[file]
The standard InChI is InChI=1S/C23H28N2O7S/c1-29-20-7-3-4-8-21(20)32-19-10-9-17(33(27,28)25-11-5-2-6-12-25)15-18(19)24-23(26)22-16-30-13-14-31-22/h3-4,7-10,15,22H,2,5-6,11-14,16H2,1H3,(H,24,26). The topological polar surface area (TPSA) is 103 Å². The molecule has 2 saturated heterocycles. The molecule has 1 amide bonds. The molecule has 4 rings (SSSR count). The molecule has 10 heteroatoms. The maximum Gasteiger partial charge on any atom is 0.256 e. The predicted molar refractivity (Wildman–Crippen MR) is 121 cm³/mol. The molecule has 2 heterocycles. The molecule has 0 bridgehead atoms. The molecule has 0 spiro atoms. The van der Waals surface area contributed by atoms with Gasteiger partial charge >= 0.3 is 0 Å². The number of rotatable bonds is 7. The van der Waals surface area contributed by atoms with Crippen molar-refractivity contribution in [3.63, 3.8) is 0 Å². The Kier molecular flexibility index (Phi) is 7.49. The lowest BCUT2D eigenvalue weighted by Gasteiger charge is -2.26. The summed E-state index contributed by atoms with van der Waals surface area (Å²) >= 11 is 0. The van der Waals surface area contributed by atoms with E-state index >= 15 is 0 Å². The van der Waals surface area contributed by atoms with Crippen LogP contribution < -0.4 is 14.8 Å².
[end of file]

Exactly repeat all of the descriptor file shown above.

The standard InChI is InChI=1S/C23H28N2O7S/c1-29-20-7-3-4-8-21(20)32-19-10-9-17(33(27,28)25-11-5-2-6-12-25)15-18(19)24-23(26)22-16-30-13-14-31-22/h3-4,7-10,15,22H,2,5-6,11-14,16H2,1H3,(H,24,26). The topological polar surface area (TPSA) is 103 Å². The molecule has 2 saturated heterocycles. The molecule has 1 amide bonds. The molecule has 4 rings (SSSR count). The molecule has 10 heteroatoms. The maximum Gasteiger partial charge on any atom is 0.256 e. The predicted molar refractivity (Wildman–Crippen MR) is 121 cm³/mol. The molecule has 2 heterocycles. The molecule has 0 bridgehead atoms. The molecule has 0 spiro atoms. The van der Waals surface area contributed by atoms with Gasteiger partial charge >= 0.3 is 0 Å². The number of rotatable bonds is 7. The van der Waals surface area contributed by atoms with Crippen molar-refractivity contribution in [3.63, 3.8) is 0 Å². The Kier molecular flexibility index (Phi) is 7.49. The lowest BCUT2D eigenvalue weighted by Gasteiger charge is -2.26. The summed E-state index contributed by atoms with van der Waals surface area (Å²) >= 11 is 0. The van der Waals surface area contributed by atoms with E-state index >= 15 is 0 Å². The van der Waals surface area contributed by atoms with Crippen LogP contribution < -0.4 is 14.8 Å².